“Safety is our priority,” says Robyn Franks, Business Transition and Support Specialist at NSW TrainLink. That’s why she was excited to be asked to lead a search for a safety device for crew on long-distance services. With some colleagues, she found one used in New Zealand called body-worn CCTV. They then took the idea and worked with local suppliers to develop the new personal safety cameras.
“The camera is so discrete and light weight,” says Robyn. It’s a tiny camera combined with a standard ID card that staff wear around their neck. It’s GPS tracked and can be activated if there is a dangerous situation.
If a staff member believes someone is potentially a threat, they simply press a duress button on the back of the card and it sends an alert to a monitoring centre. There, an operator can listen to the incident and coordinate the response required.
“It live streams audio, and if the monitoring centre believe there’s a risk, they alert the Police,” says Robyn. The camera can also record both audio and images, which can be used as evidence if required.
“99.9 per cent of passengers are wonderful, it’s the 0.1 per cent that take up 90 per cent of our time, making it really challenging for our staff and uncomfortable for other customers,” says Robyn.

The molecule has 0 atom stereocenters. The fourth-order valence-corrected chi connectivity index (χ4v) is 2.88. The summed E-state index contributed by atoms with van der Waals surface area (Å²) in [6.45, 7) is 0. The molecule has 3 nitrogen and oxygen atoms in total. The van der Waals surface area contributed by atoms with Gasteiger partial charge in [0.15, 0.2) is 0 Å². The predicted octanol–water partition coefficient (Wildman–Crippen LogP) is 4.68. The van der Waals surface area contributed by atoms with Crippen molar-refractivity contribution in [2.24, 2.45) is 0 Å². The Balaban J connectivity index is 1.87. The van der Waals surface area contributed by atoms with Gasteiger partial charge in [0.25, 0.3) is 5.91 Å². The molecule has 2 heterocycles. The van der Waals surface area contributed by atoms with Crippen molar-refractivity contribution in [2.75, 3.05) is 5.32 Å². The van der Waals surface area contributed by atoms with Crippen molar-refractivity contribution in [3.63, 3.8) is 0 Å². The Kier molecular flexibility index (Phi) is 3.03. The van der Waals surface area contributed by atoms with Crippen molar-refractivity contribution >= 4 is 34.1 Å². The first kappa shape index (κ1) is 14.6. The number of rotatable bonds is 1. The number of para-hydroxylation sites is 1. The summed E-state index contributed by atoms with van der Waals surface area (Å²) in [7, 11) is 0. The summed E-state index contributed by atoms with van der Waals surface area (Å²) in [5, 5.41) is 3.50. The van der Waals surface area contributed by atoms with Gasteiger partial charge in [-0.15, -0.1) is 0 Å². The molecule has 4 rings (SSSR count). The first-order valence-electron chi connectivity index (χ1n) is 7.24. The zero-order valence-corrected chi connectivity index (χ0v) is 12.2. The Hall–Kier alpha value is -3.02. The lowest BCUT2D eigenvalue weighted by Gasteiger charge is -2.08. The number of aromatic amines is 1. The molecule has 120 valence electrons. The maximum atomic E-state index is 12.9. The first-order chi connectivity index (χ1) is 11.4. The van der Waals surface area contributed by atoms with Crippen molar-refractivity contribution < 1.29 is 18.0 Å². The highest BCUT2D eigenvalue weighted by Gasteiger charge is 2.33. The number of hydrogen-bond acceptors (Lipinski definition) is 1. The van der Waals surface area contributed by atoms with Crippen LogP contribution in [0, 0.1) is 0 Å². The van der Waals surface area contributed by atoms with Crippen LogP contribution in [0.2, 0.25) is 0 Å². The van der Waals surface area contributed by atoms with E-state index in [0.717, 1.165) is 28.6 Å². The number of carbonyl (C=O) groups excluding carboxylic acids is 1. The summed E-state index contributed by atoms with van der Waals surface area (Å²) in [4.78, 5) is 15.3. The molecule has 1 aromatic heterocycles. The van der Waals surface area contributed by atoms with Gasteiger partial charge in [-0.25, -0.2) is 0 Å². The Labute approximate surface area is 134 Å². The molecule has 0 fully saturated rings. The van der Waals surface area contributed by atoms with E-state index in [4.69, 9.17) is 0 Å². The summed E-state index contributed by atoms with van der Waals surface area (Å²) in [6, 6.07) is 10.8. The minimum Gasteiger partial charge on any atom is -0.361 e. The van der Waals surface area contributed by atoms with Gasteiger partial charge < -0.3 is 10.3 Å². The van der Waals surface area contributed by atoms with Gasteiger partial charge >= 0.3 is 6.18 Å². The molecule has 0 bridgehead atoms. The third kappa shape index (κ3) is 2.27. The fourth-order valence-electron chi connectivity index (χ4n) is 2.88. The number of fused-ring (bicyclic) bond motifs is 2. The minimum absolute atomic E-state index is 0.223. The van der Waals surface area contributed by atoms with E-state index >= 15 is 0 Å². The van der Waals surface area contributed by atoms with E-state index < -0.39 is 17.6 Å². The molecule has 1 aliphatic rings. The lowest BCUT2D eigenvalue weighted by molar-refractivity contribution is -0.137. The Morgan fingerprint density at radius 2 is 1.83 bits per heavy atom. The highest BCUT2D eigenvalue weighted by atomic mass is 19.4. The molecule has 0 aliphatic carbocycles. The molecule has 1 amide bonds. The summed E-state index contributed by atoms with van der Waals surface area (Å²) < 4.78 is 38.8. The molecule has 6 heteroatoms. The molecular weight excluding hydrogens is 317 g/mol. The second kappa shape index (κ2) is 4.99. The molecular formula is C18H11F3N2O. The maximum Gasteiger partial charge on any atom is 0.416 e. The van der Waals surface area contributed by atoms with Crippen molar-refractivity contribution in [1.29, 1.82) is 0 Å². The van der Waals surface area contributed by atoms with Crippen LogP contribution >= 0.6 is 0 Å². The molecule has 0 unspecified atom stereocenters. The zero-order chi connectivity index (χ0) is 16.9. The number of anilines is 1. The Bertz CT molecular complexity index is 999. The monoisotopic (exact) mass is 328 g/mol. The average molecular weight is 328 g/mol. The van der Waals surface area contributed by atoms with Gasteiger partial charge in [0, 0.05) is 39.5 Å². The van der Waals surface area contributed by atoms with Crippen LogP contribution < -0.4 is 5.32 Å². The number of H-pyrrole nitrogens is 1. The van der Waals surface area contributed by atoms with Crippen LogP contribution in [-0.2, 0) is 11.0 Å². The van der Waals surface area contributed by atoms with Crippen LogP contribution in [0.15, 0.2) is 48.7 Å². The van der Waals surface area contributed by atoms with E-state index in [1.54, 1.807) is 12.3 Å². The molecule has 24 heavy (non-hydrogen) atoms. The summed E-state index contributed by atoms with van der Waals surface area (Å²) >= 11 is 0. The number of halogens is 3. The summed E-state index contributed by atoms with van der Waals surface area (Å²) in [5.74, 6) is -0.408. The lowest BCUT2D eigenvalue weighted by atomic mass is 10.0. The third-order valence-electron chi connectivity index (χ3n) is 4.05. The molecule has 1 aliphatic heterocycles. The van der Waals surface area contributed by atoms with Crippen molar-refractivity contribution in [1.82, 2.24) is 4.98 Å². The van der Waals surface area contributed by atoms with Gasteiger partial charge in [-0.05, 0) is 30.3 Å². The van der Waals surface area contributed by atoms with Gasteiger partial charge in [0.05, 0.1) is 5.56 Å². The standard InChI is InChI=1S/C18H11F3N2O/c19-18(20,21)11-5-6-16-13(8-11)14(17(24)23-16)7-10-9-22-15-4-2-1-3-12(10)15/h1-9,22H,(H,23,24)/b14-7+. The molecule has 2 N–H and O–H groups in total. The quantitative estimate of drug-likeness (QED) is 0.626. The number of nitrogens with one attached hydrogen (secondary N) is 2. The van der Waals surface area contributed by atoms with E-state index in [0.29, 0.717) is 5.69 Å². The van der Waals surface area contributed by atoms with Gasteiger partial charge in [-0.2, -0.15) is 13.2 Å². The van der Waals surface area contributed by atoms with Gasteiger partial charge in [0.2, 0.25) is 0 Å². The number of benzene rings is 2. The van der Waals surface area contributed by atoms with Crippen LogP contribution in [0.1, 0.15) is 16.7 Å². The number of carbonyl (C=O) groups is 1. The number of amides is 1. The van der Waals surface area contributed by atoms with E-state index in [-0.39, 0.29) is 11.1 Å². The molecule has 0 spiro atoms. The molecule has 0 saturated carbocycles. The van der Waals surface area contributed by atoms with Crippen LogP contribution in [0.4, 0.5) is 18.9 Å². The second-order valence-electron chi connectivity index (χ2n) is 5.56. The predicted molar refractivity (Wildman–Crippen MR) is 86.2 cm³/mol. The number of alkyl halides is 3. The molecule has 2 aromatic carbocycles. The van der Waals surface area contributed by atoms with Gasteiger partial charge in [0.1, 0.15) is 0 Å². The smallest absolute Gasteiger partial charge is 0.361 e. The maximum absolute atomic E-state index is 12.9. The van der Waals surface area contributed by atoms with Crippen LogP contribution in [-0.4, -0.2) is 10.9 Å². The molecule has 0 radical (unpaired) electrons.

Robyn speaks from personal experience having worked for 10 years on regional trains, and has herself been a victim of assault.
“Most of our train staff have been victims of abuse, whether verbal or physical,” says Robyn. “It’s everything from alcohol and
drugs to anti-social behaviour, including threats and violence.”
Passenger Service Supervisor, William Lark, reflects on a time where he used the device to diffuse a potentially dangerous situation.
“There was a drug affected couple and they were progressively more belligerent as the train went on. I activated my camera and the Police came to escort the couple off the train,” says William.
The device was trialled in 2015 on 309 trips. Staff were given devices to wear and promotional posters were displayed to inform customers that personal safety cameras were in use on all regional services. As a result, there was a decline of reported incidents of anti-social behaviour on trains and everyone was excited to see that there were no assaults against staff for the month of October, which was a first for regional services.
“It’s been a great success!” beams Robyn. “We’re getting feedback from staff and customers that the personal safety camera is making them feel safer, and the stats are showing it’s having a real effect in reducing bad behaviour.”
NSW TrainLink is the first transport body in Australia to use the technology. The device has won the Australasian Rail Industry
Safety Award and the Solutions Award at the 2015 Transport Cluster Awards. Over 30 staff are wearing the personal safety camera and there are plans to deliver 100 more before Christmas 2016 because of its success.
Meet more of our safety innovators. Read the other articles in this feature: